Rescue Dogs –
volunteers help find them homes
By Chris Michlewicz; photos courtesy of Jen O’Connor
Massachusetts has the Boston terrier as its official state dog and Maryland has the Chesapeake Bay retriever. In Colorado, it’s simply the rescue dog – and there’s good reason for that.
The state’s human population is made up mostly of transplants, so why should dogs be any different? Colorado’s reputation as a destination for so-called “furever homes” is well-deserved. Every year, thousands of pups pour in, many of them coming from Texas and New Mexico, where strays are more commonplace. They land at nearby airfields like Centennial Airport and often go to intermediaries in the form of rescues and foster parents before being placed for adoption.
Of course, sometimes they never leave, as longtime volunteer dog rescuer Jen O’Connor can attest. Her three dogs, at separate times in their lives, were all meant to be put up for adoption, but for one reason or another, they decided to make themselves at home, ultimately to the delight of everyone involved.
It was the prospect of euthanasia awaiting perfectly healthy animals that brought O’Connor into the dog-rescue fold. She wanted to help and got in touch with Dog is My CoPilot, a nonprofit based out of Jackson Hole, Wyoming, in 2015 and started arranging transportation for incoming dogs to areas of Colorado where they could be adopted.
“People in Colorado think differently. They want to give them a home or find them a home,” she said.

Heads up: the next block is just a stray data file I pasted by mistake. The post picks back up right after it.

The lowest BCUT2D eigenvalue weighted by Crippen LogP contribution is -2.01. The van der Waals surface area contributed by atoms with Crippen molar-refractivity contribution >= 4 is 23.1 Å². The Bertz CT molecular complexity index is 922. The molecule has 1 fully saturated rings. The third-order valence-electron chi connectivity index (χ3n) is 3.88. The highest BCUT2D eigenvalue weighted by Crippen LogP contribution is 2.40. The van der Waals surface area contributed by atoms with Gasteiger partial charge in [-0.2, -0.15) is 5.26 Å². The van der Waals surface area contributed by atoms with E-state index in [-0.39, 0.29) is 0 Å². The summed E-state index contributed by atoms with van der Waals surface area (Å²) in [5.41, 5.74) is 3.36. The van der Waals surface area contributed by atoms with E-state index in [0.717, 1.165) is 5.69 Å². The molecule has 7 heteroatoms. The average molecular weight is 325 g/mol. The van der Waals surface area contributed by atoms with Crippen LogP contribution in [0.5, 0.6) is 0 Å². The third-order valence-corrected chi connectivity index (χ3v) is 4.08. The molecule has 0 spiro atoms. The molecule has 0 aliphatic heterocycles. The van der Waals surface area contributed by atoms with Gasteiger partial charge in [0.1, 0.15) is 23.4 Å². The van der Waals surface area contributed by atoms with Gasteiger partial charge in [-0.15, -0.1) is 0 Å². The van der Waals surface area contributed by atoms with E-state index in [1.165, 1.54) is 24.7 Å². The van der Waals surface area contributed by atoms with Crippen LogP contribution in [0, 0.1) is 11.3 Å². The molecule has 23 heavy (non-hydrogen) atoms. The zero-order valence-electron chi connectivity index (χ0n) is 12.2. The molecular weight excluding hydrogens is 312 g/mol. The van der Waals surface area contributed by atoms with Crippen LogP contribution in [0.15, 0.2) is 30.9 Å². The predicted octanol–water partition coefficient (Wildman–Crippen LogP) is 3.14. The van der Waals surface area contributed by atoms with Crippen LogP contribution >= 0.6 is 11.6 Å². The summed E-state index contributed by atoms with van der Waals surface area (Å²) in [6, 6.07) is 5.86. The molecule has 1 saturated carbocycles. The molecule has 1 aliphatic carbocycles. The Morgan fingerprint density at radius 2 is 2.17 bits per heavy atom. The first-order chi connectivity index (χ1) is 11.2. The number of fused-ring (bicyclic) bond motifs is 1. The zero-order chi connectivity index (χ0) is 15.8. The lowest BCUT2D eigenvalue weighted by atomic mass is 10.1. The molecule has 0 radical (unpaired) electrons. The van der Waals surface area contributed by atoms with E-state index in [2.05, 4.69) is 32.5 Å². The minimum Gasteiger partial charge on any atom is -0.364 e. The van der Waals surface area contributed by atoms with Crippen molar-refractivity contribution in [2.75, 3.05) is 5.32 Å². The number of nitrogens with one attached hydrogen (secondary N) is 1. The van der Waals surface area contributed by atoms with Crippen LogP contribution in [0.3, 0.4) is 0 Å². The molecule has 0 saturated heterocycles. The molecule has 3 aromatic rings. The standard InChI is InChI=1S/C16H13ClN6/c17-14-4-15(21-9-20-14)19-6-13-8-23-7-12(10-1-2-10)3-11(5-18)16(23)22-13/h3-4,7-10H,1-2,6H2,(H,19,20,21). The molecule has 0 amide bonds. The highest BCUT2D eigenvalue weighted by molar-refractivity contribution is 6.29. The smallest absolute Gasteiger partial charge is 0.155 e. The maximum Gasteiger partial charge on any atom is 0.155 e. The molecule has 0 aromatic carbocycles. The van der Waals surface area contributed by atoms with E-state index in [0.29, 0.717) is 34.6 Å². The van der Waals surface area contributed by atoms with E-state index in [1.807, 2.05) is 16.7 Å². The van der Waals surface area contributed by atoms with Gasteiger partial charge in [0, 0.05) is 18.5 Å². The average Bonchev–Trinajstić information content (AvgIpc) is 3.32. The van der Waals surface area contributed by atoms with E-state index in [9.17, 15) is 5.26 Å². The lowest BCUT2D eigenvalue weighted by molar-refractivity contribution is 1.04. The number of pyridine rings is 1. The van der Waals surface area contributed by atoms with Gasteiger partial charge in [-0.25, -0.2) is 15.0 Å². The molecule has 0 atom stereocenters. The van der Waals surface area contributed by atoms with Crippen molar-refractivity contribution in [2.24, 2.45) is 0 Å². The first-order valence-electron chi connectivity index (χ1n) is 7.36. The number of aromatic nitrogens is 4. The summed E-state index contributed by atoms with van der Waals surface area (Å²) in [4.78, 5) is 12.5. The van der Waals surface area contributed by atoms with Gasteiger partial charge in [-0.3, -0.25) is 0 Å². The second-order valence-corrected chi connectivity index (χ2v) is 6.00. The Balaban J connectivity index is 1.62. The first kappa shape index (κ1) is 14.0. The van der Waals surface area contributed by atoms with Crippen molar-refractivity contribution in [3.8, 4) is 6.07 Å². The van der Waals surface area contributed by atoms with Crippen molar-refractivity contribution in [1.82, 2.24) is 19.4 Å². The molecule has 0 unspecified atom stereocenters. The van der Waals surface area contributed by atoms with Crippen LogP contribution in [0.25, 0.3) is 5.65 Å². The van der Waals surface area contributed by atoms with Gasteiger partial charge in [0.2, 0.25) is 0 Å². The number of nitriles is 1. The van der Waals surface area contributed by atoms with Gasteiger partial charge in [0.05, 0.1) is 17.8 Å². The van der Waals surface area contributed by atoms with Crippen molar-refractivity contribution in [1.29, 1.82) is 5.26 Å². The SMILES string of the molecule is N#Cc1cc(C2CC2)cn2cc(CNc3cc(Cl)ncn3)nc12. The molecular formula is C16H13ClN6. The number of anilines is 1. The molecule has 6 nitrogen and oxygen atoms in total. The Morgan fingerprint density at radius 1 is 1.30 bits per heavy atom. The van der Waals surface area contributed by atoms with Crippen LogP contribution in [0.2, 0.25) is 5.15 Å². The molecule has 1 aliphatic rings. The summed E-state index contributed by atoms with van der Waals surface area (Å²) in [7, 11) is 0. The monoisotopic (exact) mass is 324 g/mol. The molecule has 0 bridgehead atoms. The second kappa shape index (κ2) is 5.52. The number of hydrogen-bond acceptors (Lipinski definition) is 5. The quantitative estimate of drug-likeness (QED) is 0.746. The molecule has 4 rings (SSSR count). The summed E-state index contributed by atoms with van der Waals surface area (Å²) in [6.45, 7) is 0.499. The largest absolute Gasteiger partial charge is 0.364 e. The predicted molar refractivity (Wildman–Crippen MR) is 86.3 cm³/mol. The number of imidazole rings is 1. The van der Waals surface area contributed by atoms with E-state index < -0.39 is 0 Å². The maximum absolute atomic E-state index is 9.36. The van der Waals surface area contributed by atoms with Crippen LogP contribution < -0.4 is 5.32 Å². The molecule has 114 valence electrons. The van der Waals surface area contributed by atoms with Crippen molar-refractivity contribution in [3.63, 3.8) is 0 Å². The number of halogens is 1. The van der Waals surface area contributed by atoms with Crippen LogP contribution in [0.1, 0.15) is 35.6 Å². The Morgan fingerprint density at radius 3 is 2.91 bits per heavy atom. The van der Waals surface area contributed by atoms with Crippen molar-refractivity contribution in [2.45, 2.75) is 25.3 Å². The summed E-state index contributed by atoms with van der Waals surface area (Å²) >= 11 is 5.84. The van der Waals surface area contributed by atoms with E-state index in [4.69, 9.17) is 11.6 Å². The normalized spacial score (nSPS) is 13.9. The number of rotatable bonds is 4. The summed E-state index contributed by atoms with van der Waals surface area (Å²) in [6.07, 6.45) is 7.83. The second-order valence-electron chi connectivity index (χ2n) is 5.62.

Six years later, O’Connor serves as a board member for From Forgotten to Forever, a nonprofit out of Colorado Springs that helps home or rehome pets in need. Volunteer pilots with private planes help transport animals for organizations like Dog is My CoPilot and Pilots N Paws, as do volunteers who drive to nearby states to rescue dogs, cats, potbellied pigs, chickens and rabbits. The relocation process is arduous but life-changing for the animals.
While there are plenty of stories with happy endings, O’Connor cautions that the process can be “heartbreaking, frustrating and expensive” and says potential volunteer foster parents must always do their research. O’Connor has lost count of the number of pets she’s helped nurse back to health. The organizations she volunteers with are careful about checking for illnesses such as heartworm and making sure dogs are vaccinated for parvo and distemper. Adoption fees and donations help pay for whatever care each individual animal requires. Those who aren’t able to foster can still help out by processing adoption and fostering applications, transporting animals, or donating to a registered 501(c)(3), she said.
O’Connor estimates that she has been a part of approximately 20,000 adoptions. The work is tireless and for every pet who finds a home, there is another one waiting. But no matter what, a kind-hearted team of volunteers is always willing to step up when their help is needed.